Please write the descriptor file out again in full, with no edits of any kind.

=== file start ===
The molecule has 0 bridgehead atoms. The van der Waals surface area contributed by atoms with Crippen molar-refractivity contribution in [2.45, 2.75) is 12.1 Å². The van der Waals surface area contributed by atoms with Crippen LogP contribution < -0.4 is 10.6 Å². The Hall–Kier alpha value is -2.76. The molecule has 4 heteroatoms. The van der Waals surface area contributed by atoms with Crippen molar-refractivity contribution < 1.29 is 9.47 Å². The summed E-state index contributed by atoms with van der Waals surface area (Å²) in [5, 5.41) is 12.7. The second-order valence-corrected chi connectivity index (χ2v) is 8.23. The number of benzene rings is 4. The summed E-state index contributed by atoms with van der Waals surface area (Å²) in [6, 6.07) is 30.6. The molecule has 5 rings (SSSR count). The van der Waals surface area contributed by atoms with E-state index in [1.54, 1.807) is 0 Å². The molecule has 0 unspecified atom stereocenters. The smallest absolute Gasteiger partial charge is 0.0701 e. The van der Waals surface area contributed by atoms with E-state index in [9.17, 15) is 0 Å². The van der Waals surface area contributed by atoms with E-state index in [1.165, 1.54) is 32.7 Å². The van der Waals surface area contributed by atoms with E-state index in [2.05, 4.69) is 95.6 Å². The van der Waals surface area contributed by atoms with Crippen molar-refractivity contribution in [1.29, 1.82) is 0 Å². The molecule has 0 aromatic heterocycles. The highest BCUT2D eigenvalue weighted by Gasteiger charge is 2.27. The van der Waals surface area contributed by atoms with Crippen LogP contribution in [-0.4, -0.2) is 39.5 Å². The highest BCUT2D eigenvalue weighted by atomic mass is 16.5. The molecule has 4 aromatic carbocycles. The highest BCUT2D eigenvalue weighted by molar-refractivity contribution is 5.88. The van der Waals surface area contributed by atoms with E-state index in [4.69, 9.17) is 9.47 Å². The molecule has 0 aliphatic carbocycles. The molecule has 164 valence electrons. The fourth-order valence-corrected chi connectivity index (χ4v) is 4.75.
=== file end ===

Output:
The molecule has 0 bridgehead atoms. The van der Waals surface area contributed by atoms with Crippen molar-refractivity contribution in [2.45, 2.75) is 12.1 Å². The van der Waals surface area contributed by atoms with Crippen LogP contribution < -0.4 is 10.6 Å². The Hall–Kier alpha value is -2.76. The molecule has 4 heteroatoms. The van der Waals surface area contributed by atoms with Crippen molar-refractivity contribution < 1.29 is 9.47 Å². The summed E-state index contributed by atoms with van der Waals surface area (Å²) in [5, 5.41) is 12.7. The second-order valence-corrected chi connectivity index (χ2v) is 8.23. The number of benzene rings is 4. The summed E-state index contributed by atoms with van der Waals surface area (Å²) in [6, 6.07) is 30.6. The molecule has 5 rings (SSSR count). The van der Waals surface area contributed by atoms with E-state index in [1.54, 1.807) is 0 Å². The molecule has 0 unspecified atom stereocenters. The smallest absolute Gasteiger partial charge is 0.0701 e. The van der Waals surface area contributed by atoms with E-state index in [9.17, 15) is 0 Å². The van der Waals surface area contributed by atoms with E-state index in [1.165, 1.54) is 32.7 Å². The van der Waals surface area contributed by atoms with E-state index in [2.05, 4.69) is 95.6 Å². The van der Waals surface area contributed by atoms with Crippen molar-refractivity contribution in [1.29, 1.82) is 0 Å². The molecule has 0 aromatic heterocycles. The highest BCUT2D eigenvalue weighted by Gasteiger charge is 2.27. The van der Waals surface area contributed by atoms with Crippen LogP contribution in [-0.4, -0.2) is 39.5 Å². The highest BCUT2D eigenvalue weighted by atomic mass is 16.5. The molecule has 4 aromatic carbocycles. The highest BCUT2D eigenvalue weighted by molar-refractivity contribution is 5.88. The van der Waals surface area contributed by atoms with E-state index in [4.69, 9.17) is 9.47 Å². The molecule has 0 aliphatic carbocycles. The molecule has 164 valence electrons. The fourth-order valence-corrected chi connectivity index (χ4v) is 4.75.